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Levine, L. (2012). Into Thin Air: The Co-Construction of Shame, Recognition, and Creativity in an Analytic Process. Psychoanal. Dial., 22(4):456-471.

(2012). Psychoanalytic Dialogues, 22(4):456-471

Into Thin Air: The Co-Construction of Shame, Recognition, and Creativity in an Analytic Process

Lauren Levine, Ph.D.

In this paper, I explore ways in which shame, recognition, and creativity are co-constructed in an analytic process. Focusing on my work with an artist who is extraordinarily creative in her dreams, metaphors, and artistic vision, yet has spent much of her life struggling to make art, I consider factors that open or close down vitality and creativity in our work with patients. I explore how patients' access to their imagination, dreams, and other unconscious realms may be intimately connected to the analyst's variable and shifting receptivity to her own imagination and creativity and consider the ways in which creativity is both solitary and co-constructed. Furthermore, I consider the powerful impact of shame on the creative process, both intrapsychically, blocking access to memory, and leading to the negative, critical voices that block one's capacity to create art; and intersubjectively, how “shame can travel insidiously across relational realms, passed back and forth, alternately projected and introjected, from analyst to patient” and back again (Levine, 2009b,p. 482), deadening spontaneity, imagination, and creativity.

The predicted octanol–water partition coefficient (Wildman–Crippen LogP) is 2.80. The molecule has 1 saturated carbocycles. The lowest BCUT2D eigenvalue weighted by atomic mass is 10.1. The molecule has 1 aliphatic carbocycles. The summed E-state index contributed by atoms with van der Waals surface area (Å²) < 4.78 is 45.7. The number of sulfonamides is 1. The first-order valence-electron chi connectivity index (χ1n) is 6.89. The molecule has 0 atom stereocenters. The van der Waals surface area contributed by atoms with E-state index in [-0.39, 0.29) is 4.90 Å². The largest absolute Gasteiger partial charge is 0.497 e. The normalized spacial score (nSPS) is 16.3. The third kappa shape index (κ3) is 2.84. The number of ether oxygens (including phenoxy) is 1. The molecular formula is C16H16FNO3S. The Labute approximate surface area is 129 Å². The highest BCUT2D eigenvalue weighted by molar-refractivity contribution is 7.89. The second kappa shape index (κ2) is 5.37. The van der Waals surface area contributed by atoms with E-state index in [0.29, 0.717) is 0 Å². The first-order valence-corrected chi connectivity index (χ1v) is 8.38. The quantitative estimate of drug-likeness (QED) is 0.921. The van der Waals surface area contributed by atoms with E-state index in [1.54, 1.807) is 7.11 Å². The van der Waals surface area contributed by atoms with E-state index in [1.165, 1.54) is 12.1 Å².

[This is a summary excerpt from the full text of the journal article. The full text of the document is available to journal subscribers on the publisher's website here.]

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